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Wisdom Seen in Being Sober-minded In light of the Preacher’s discourse on man’s depravity (Ecclesiastes 5:18 to Ecclesiastes 6:12), Ecclesiastes 7:1-6 places emphasis upon the wisdom that is found in being sober minded in the sense that the reality of death and sorrow in this world should affect a person’s views of life around him. It is only the fool who ignores reality and makes his priority the entertainment of his soul. We find these two attitudes contrasted in Isaiah 22:12-13.
Isaiah 22:12-13, “And in that day did the Lord GOD of hosts call to weeping, and to mourning, and to baldness, and to girding with sackcloth: And behold joy and gladness, slaying oxen, and killing sheep, eating flesh, and drinking wine: let us eat and drink; for to morrow we shall die.”
In the midst of man’s depravity we should mourn and find repentance rather than ignoring sin and pursuing pleasure. A person who has lived many years and experienced many things tends to be more sober minded, because he has seen and experienced the realities of man’s sorrows. In contrast, the young and inexperienced tend to look at life as an opportunity to find entertainment and adventure, being more carefree and careless. Both attitudes face the mortality of a man’s soul, but prepare for it from two different ways; for the wise man prepares himself to meet his Maker, while the fool continues in his sin until death comes.
Ecclesiastes 7:1 A good name is better than precious ointment; and the day of death than the day of one's birth.
Ecclesiastes 7:1 “A good name is better than precious ointment” Comments - A person’s reputation is of much greater value than earthly things, such as expensive oil. We see an example of such expensive oil when “a woman having an alabaster box of ointment of spikenard very precious” broke it and anointed Jesus’ feet (Mark 14:3).
Ecclesiastes 7:1 “and the day of death than the day of one's birth” Comments - A newborn baby has laid before him a life of trials and trouble, and his journey and end no one can foresee. However, him that is dead is at rest from the troubles of this world. Thus, this phrase in Ecclesiastes 7:1 takes an earthly perspective of life.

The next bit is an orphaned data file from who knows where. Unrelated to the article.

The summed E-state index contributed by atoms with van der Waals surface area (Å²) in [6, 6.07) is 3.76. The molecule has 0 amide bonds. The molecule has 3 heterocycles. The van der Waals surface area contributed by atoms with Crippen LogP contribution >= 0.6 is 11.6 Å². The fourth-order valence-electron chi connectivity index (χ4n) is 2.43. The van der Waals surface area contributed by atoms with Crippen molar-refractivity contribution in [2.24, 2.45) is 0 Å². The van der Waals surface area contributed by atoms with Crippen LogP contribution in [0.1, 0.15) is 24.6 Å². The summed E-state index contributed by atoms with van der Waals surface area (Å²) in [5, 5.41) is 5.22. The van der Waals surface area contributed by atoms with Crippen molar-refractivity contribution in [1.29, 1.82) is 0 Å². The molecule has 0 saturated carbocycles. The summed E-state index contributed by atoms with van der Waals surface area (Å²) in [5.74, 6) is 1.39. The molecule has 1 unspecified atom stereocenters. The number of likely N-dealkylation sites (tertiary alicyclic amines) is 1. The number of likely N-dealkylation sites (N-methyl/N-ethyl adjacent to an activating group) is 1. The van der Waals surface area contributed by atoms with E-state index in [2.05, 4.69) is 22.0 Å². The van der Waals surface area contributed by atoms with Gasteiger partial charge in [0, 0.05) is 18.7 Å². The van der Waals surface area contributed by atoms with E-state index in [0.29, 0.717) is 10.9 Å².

Ecclesiastes 7:2 It is better to go to the house of mourning, than to go to the house of feasting: for that is the end of all men; and the living will lay it to his heart.
Ecclesiastes 7:3 Sorrow is better than laughter: for by the sadness of the countenance the heart is made better.
Ecclesiastes 7:3 Comments - When Menchu was in high school and college, there were many merry times laughing with her friends. Laughing and joking were a daily part of the activity of the “campus girls”. However, marriage came, and Menchu found herself in the mission fields of Africa within a few months of leaving her friends in the Philippines. Gone were the giggles and laughter with her friends. Now came times of missing her friends, finding herself is a new world where few people could be trusted. However, with this sorrow came understanding, a new insight into life. She began to see the world as God sees the world. She began to sacrifice her feelings and her life to serve others, rather than enjoying her own desires. Her heart felt the satisfaction that only comes from serving the Lord.
Ecclesiastes 7:4 The heart of the wise is in the house of mourning; but the heart of fools is in the house of mirth.
Ecclesiastes 7:5 It is better to hear the rebuke of the wise, than for a man to hear the song of fools.
Ecclesiastes 7:5 Comments - A rebuke is more difficult to receive that a merry song; however, the reality is that a rebuke does much more good in the long run.
Ecclesiastes 7:6 For as the crackling of thorns under a pot, so is the laughter of the fool: this also is vanity.
Ecclesiastes 7:6 Comments - If a person has ever made a fire using solid, dense wood, he knows how slowly and quietly it burns while producing much heat to warm the soul. When a fire is made from light woods, such as the thorny plants, is disappointed when the fire burns quickly and produces little heat. Yes, it makes a lot of crackling noise as this light wood burns, and its sound implies a warm fire, but the reality is that its fire is weak and short lived. Thus, the Preacher compares the laughter of the fool to the fire that provides very little warmth. He sounds like a person who is walking in victory, but the reality is he cannot help himself, much less others. However, it may refer to the aspect of an irritating noise that is produced by both crackling fire and a fool’s laughter.